Most States have laws which require that a mortgagee of real property, when exercising a power of sale, must take reasonable care to sell the property for not less than market value. When the mortgagor is a corporation, section 420A of the Corporations Act 2001 (Cth) also applies.
In Sablebrook P/L v Credit Union Australia Ltd  QSC 242 the mortgagor Sablebrook claimed that CUA had breached its duty and sold its property for less than market value. The Supreme Court of Queensland awarded judgment for the mortgagor of damages in the amount of $44,000, together with interest in the amount of $21,120, a total of $65,120.
In April 2003 CUA exercised its power of sale as mortgagee over land owned by Sablebrook at Hervey Bay (“Lot 4”). It sold Lot 4 for $240,000 without advertising it for sale or listing it with a real estate agent. The figure of $240,000 exceeded a valuation of $225,000 that CUA had obtained in December 2002.
Sablebrook alleged that CUA breached its statutory duty to take reasonable care to ensure that the land was sold at the market value. Sablebrook contended that the market value of Lot 4 was $450,000. CUA defended its sale by private treaty, and argued that the market value of Lot 4 was in the range of $200,000 to $225,000. However, an expert valuer called by CUA as a witness, Mr Olive, expressed the opinion that the market value of Lot 4 at the date of sale was $255,000.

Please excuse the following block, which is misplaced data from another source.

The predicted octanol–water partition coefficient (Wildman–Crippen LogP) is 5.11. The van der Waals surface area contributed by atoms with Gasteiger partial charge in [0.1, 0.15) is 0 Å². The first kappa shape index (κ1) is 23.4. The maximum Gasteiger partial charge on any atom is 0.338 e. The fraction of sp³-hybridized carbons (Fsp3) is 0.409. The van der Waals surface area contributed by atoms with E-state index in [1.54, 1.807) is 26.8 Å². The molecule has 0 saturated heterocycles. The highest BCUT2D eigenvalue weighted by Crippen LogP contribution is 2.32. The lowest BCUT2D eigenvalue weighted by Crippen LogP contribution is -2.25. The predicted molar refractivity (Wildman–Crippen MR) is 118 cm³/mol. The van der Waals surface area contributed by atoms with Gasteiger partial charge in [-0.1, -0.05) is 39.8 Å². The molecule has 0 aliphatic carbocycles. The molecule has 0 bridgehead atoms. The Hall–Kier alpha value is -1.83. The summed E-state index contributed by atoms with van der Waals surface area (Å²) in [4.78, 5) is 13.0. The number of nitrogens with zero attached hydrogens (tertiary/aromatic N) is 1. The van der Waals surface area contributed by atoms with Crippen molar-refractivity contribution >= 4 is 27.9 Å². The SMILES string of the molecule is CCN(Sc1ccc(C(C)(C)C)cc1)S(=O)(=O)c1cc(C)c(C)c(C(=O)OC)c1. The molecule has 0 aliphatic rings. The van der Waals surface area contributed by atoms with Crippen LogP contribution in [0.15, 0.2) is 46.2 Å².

The trial judge concluded:
"I find that CUA did not take reasonable care to ensure that Lot 4 was sold at market value in April 2003. It did not take steps to assure itself that the price of $240,000 was the market value. It did not assure itself that $240,000 was the best price that it reasonably could obtain. CUA did not have a current valuation, or some other reliable evidence of current value, as distinct from the December 2002 HTW valuation. The property had not recently been taken to the market by Sablebrook by advertising the property for sale and attracting offers either at an auction or by private treaty. Sablebrook attempted to achieve a “friendly sale” to the wife of one of its directors, but that sale did not come to fruition."
Practical steps that a mortgagee can take to satisfy its duty of care include:
- obtaining an up to date valuation or at least 3 quotes from local agents;
- carry out adequate advertising over a sufficient period of time;
- respond to genuine enquiries about the property;
- sell the property by auction.
ABIO Bulletin 38 (pdf) sets out frequent areas of complaint by mortgagors including:
- inadequate advertising
- not ascertaining the value
- private sale rather than auction
- improvements before sale
- selling to an employee or associate of the mortgagee
- insurance and protection of the property
- management of the sale
- sale expenses
- failure to account after sale
- the amount of the debt
- setting the reserve and disclosure of reserve
- timing of the sale
Review your procedures and ask yourself the questions set out in pages 13 to 15 of the Bulletin to check whether you are carrying out your duty.